So while we continue to pray for rain, let’s also put in a word for sensible, sustainable freight transportation strategy.

Read more here: http://www.sacbee.com/opinion/op-ed/soapbox/article30736077.html#storylink=cpy

Digging In

Freeway feud heats up as West Pasadena association head blasts state and regional traffic planners

http://www.pasadenaweekly.com/cms/story/detail/digging_in/14833/

By Andre Coleman, August 13, 2015


The president of the West Pasadena Residents’ Association (WPRA) blasted state and local transit officials for “improperly conducting” an environmental study to justify building a 4.5-mile tunnel connecting the Long Beach (710) Freeway in Alhambra with the Foothill (210) Freeway in Pasadena over the objections of area residents.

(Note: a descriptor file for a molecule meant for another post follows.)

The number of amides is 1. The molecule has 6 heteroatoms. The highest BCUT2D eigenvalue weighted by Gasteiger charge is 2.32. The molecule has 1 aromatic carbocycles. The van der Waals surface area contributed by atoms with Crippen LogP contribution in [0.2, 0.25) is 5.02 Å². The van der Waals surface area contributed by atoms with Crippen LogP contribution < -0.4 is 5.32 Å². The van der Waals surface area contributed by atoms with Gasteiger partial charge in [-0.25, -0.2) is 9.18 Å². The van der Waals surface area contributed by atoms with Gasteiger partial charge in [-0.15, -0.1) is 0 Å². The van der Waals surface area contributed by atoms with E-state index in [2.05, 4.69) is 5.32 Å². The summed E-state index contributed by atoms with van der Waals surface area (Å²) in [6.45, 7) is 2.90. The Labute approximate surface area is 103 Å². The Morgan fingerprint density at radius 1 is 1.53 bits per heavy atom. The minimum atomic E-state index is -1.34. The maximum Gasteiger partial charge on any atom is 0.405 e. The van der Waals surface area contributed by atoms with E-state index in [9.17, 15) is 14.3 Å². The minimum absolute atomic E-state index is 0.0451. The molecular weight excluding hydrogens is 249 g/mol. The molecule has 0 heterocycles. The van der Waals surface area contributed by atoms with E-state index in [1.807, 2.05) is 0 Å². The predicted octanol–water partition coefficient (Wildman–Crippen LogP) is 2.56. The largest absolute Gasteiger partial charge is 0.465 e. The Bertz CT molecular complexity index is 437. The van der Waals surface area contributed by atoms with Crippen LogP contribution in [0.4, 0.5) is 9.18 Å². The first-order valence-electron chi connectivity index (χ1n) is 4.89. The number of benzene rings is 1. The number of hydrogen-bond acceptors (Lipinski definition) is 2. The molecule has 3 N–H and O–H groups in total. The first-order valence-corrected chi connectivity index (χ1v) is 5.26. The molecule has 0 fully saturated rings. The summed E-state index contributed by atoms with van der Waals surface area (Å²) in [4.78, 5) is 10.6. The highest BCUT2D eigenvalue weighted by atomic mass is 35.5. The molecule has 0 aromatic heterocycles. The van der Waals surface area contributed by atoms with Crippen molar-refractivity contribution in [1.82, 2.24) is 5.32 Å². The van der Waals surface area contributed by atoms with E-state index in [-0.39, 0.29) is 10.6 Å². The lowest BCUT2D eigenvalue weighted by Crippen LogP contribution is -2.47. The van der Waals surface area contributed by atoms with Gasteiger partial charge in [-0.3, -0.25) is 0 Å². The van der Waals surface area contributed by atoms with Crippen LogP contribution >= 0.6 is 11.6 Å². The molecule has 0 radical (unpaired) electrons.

Meanwhile, nearby La Cañada Flintridge and South Pasadena, which both oppose the tunnel idea, could leave the San Gabriel Valley Council of Governments (SGVCOG) due to that group’s 17-6 vote in June to publicly support plans for the tunnel.

According to a recent report in the La Cañada Valley Sun, the La Cañada Flintridge City Council voted 4-1 to remain with the group, but is exploring a proposal to create a separate council that would include Pasadena, Glendale and Burbank, all of which have opposed the tunnel.

South Pasadena is scheduled to vote Wednesday on withdrawing from SGVCOG. The council of governments is made up of 31 cities and six districts which work together on regional transportation issues. Many of the cities from the South San Gabriel Valley, such as Alhambra, San Gabriel and Monterey Park, support the tunnel concept because those officials believe it will relieve congestion and help reduce air and noise pollution in those areas where cars are forced onto city streets due to the incomplete freeway.